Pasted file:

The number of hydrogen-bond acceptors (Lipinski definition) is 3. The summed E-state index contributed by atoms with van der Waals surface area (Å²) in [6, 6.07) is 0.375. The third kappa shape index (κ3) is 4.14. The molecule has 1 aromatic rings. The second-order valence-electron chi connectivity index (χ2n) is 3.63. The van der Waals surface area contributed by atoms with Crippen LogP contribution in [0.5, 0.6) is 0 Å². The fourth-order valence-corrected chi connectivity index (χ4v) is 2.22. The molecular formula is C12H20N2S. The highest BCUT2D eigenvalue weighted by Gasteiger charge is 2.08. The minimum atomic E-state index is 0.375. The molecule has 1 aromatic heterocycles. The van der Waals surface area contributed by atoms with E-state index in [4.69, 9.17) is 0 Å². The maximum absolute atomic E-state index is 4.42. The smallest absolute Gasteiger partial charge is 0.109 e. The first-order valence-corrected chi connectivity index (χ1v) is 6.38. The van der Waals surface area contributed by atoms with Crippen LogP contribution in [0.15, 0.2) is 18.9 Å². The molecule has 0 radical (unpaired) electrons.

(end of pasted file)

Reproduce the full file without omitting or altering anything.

The number of hydrogen-bond acceptors (Lipinski definition) is 3. The summed E-state index contributed by atoms with van der Waals surface area (Å²) in [6, 6.07) is 0.375. The third kappa shape index (κ3) is 4.14. The molecule has 1 aromatic rings. The second-order valence-electron chi connectivity index (χ2n) is 3.63. The van der Waals surface area contributed by atoms with Crippen LogP contribution in [0.5, 0.6) is 0 Å². The fourth-order valence-corrected chi connectivity index (χ4v) is 2.22. The molecular formula is C12H20N2S. The highest BCUT2D eigenvalue weighted by Gasteiger charge is 2.08. The minimum atomic E-state index is 0.375. The molecule has 1 aromatic heterocycles. The van der Waals surface area contributed by atoms with E-state index in [4.69, 9.17) is 0 Å². The maximum absolute atomic E-state index is 4.42. The smallest absolute Gasteiger partial charge is 0.109 e. The first-order valence-corrected chi connectivity index (χ1v) is 6.38. The van der Waals surface area contributed by atoms with Crippen LogP contribution in [0.15, 0.2) is 18.9 Å². The molecule has 0 radical (unpaired) electrons.